Well, I got saved a by a warranty once, and burned by being out warranty, so it’s mostly peace of mind - both cars are 2006 - both cars have apprx 31K miles on them - one was an Enterprise rental car, the other was a rental (CARFAX says only “major rental company”) for six months/18K miles, it was then sold to the next owner who held for about a year and half, 12K miles, before it repossessed.

The prices are within $600 of each other. Service records available for neither of them. The less-expensive repo is better cosmetically, and has 4K miles left on the bumper-to-bumper and 2.5 yrs on the 60 mos./60K warranty -

Thank you,


#6

Take Joseph Meehan’s advice to heart. The odds are very much against you that you’ll come out ahead with an extended warranty. As he noted, they definitely are written in a way that allows them to not cover claims you believe should be covered.


#7

Go to this site and ask about extended warranty www.carbuyingtips.com/warranty


#8

It is much more likely that the reposessed car had less TLC. It may not have had an oil change in the 12,ooo miles or any other maintenance. Is it worth paing a mechanic $200 to check it out?


#9

The “.htm” is needed for the above URL (http://www.carbuyingtips.com/warranty.htm)

However, note the disclaimer that the car warranty companies pay to to advertise on that site, which provides the money to keep the site up and running. That would make me wonder what information isn’t being conveyed on that site.


#10

Sorry about the “.htm” I read the complete site. Exchanged several E-mails with the owner.He is telling the bad and the good about extended warranty,although he could be scamming me,all I said was take a look evaluate his objectivity and decide.There are circumstances were he says dont get the warranty.He advises how dealers “trick” you and tells you how to read a extended warranty contract.There is alot of tricky language used in the extended warranty business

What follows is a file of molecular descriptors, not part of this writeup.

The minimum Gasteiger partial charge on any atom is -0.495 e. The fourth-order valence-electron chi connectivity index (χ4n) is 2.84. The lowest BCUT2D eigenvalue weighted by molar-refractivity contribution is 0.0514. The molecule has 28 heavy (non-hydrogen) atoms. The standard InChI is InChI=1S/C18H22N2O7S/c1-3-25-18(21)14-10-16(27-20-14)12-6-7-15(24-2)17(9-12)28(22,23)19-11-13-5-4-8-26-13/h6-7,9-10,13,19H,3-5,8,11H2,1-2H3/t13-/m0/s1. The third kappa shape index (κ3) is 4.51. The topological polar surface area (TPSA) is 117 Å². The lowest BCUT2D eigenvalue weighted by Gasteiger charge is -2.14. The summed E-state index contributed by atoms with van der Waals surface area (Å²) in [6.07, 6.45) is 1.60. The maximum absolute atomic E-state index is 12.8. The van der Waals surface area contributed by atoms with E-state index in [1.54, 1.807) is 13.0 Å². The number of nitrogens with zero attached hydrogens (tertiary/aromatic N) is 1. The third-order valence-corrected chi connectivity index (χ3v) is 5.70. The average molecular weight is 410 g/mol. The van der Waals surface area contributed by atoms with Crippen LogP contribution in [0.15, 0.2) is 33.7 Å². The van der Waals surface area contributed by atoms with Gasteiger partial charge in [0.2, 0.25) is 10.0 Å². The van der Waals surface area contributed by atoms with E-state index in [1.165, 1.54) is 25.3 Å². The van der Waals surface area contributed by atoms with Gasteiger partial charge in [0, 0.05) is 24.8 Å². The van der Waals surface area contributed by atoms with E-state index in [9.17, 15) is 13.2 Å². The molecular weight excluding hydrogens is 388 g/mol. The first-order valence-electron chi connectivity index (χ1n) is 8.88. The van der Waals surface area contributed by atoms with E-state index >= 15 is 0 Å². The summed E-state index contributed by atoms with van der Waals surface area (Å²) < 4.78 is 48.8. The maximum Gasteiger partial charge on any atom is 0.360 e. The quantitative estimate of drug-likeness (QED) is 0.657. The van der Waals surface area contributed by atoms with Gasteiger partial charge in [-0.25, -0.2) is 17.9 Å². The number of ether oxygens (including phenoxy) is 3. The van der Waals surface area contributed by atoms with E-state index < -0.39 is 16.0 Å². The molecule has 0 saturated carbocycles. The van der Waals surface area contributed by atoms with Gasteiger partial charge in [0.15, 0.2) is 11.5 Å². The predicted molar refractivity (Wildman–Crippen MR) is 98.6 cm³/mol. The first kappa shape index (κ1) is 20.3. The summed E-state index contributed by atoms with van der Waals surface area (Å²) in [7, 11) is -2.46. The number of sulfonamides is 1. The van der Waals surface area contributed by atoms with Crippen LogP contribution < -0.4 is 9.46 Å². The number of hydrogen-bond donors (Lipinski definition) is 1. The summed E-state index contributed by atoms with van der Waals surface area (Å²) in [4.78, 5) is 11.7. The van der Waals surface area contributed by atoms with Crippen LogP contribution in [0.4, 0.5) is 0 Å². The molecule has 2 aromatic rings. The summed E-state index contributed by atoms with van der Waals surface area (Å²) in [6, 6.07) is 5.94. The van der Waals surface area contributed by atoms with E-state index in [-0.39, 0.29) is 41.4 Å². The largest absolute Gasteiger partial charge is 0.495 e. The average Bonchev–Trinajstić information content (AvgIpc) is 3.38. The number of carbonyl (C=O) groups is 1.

#11

I thought about the oil change/repo issue - the vehicle was purchased in 12/06, CARFAX lists a dealer-performed oil change in 3/07, the car was repossessed in 3/08. The first oil change was probably a comp, the other 12 mos. are a “?” - I have a fellow who will remove the engine cover and take as best a look as he can -


#12

The Toyota Used Car Certification means nothing. My mother bought a certified used Toyota only to get it home and discover the windshield wipers didn’t work. Of all the things they check to “certify” a used car, don’t you think it would have been pretty easy to check the operation of the windshield wipers? That certification only means they put a fancy sticker on it. It doesn’t mean the car is mechanically sound. Make sure you get the car checked by your mechanic before you buy. Would you let the seller of a house pay for the home inspector? No. You would hire the person yourself to remove any conflict of interest.

The repossession conserns me because I know a guy whose car was repossessed. He hadn’t had the oil changed in years. That isn’t necessarily typical though. If it checks out with your mechanic, I would get it. Toyota typically makes very reliable cars. I buy reliable cars so I won’t need an extended warranty. That strategy has saved me a lot of money.